In a press release, Grant Thornton said plan sponsors have determined an Investment Policy Statement (IPS) is critical to decisionmaking by retirement plan investment committees. Eighty-two percent of sponsors surveyed said they have an IPS in place.
Almost half (45%) of plan sponsors reported that their IPS was created by a third-party consultant or adviser. Forty percent said they consistently review their IPS to ensure investment strategy and guidelines accurately represent the decisionmaking process.
The survey found a clear majority (72%) of retirement plan participants surveyed reported that plan sponsors are doing a good job of clearly documenting how decisions to choose or remove plan investment options have been made.
PPA Influence on Plan Design
Grant Thornton’s 2008 Plan Sponsor Retirement Study also found passage of the Pension Protection Act (PPA) in 2006 has led to plan design changes that are increasingly affecting retirement savings for participants. Qualified Default Investment Alternatives (QDIA) guidelines issued by the Department of Labor following PPA passage has resulted in growth of the use of target-date funds within retirement plans. Seventy-seven percent of plan sponsors contemplating changes to their default fund option reported that they were moving to risk-based or target-date funds.
In addition, almost two out of five (39%) plan sponsors surveyed now offer automatic enrollment, and more than one-fourth (27%) are considering adding the feature. The most common default percentage used by sponsors offering automatic enrollment is 3% (53%). More than half of plan sponsors (52%) said they also offer automatic rebalancing of participant investments.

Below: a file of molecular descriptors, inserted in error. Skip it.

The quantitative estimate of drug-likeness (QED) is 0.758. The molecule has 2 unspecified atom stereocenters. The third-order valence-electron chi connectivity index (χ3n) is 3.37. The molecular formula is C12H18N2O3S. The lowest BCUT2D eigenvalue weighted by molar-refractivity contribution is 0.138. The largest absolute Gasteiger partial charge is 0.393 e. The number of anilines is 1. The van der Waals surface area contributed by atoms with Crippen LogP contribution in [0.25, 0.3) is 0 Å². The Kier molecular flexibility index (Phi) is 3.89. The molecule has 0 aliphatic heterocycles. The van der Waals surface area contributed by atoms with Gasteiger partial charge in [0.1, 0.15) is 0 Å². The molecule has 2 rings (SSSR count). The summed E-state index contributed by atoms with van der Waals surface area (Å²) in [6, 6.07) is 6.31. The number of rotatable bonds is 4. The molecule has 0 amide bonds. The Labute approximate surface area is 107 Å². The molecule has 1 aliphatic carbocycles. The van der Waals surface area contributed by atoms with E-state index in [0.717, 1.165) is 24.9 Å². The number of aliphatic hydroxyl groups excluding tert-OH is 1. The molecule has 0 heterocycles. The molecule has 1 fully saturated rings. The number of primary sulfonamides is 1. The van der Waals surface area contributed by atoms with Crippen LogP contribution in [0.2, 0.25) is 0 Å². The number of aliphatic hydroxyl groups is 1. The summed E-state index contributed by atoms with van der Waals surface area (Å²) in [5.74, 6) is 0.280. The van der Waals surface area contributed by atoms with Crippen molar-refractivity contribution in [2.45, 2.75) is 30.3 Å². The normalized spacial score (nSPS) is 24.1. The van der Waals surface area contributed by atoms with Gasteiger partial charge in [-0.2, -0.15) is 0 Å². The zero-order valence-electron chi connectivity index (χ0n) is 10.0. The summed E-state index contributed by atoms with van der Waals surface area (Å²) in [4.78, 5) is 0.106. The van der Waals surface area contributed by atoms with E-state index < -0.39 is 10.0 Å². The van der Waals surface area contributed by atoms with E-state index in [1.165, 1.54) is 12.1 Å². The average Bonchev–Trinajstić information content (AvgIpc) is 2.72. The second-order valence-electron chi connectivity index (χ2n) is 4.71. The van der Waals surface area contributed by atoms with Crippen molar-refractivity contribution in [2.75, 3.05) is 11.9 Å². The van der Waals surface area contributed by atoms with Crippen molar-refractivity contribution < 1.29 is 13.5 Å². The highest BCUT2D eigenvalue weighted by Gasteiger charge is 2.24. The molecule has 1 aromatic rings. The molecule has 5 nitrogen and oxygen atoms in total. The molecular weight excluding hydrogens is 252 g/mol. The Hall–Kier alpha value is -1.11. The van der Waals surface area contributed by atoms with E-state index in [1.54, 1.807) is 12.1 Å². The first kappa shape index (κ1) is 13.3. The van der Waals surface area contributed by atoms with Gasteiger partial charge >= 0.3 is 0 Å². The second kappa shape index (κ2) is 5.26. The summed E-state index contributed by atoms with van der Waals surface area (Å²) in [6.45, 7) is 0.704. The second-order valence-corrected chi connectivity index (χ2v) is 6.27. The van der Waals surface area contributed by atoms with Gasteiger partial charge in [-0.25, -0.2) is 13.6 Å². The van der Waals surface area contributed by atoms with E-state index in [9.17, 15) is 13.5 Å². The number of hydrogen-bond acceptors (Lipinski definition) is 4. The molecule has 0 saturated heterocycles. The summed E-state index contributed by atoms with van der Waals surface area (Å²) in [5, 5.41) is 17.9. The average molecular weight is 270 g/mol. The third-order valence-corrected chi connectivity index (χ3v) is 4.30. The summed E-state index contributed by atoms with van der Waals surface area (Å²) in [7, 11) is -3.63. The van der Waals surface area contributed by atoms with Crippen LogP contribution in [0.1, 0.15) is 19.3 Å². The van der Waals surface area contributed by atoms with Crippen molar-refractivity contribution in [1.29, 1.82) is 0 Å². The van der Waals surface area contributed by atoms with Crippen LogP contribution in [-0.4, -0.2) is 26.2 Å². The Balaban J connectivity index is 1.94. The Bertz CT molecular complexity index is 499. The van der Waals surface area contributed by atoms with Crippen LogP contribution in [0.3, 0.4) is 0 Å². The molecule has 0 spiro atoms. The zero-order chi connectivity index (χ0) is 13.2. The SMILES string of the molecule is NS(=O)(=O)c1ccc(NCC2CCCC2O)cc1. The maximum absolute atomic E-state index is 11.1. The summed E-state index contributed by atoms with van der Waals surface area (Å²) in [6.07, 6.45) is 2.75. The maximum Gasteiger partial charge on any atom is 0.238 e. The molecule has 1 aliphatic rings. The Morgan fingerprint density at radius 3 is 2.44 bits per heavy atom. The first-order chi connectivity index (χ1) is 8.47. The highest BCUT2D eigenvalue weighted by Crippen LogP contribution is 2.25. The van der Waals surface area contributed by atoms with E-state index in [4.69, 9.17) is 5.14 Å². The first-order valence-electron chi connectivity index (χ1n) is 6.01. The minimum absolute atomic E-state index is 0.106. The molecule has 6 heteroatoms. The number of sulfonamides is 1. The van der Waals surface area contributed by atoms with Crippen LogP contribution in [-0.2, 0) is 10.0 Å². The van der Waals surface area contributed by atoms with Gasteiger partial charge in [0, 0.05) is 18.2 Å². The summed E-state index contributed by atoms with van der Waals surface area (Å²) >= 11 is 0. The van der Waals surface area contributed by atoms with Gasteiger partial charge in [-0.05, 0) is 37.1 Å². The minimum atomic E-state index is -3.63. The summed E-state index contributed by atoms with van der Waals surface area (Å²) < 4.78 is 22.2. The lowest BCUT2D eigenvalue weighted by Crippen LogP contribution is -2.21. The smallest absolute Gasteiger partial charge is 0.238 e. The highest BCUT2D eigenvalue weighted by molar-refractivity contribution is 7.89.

A majority of plan sponsors (53%) said they make investment advice available to participants, with nearly one-third (31%) providing advice electronically. Seventy-three percent of plan sponsors are providing targeted participant education with almost all (87%) of that education coming from third-party vendors or consultants.
The survey found the most common match rate offered by sponsors surveyed is 25% or less (37%) followed closely by 51% or more (35%).
Grant Thornton found that only 17% of sponsors have begun discussing with auditors how they expect Financial Accounting Standards Board (FASB) statement 157 to impact financial statements and benefit plans. FAS 157 enhances guidance on how to measure assets and liabilities at fair value and consolidates fair value measurement into one accounting standard. It also introduces new disclosures intended to highlight the reliability of fair value measurements (See Deloitte: Pay More Attention to New FASB Valuation Standard ).
Although the majority of the respondents (60%) indicated they engage their plan auditors to perform limited scope audits when the election is available to them, less than 15% said they recognize that the certified values are based on the best information available at the time the trust reports are issued, which Grant Thornton says may or may not be fair value which is what is generally required for Form 5500 and financial reporting purposes.
In addition, less than half (49%) of plan sponsors surveyed said they request and review their service providers' Statement of Auditing Standards 70 (SAS 70) which documents their service provider's internal controls and provides a framework of user organization controls that plan sponsors should implement.
The survey was conducted online from October through November 2007, with 183 plan sponsors participating.
« GASB Revamps 2008 Technical Plan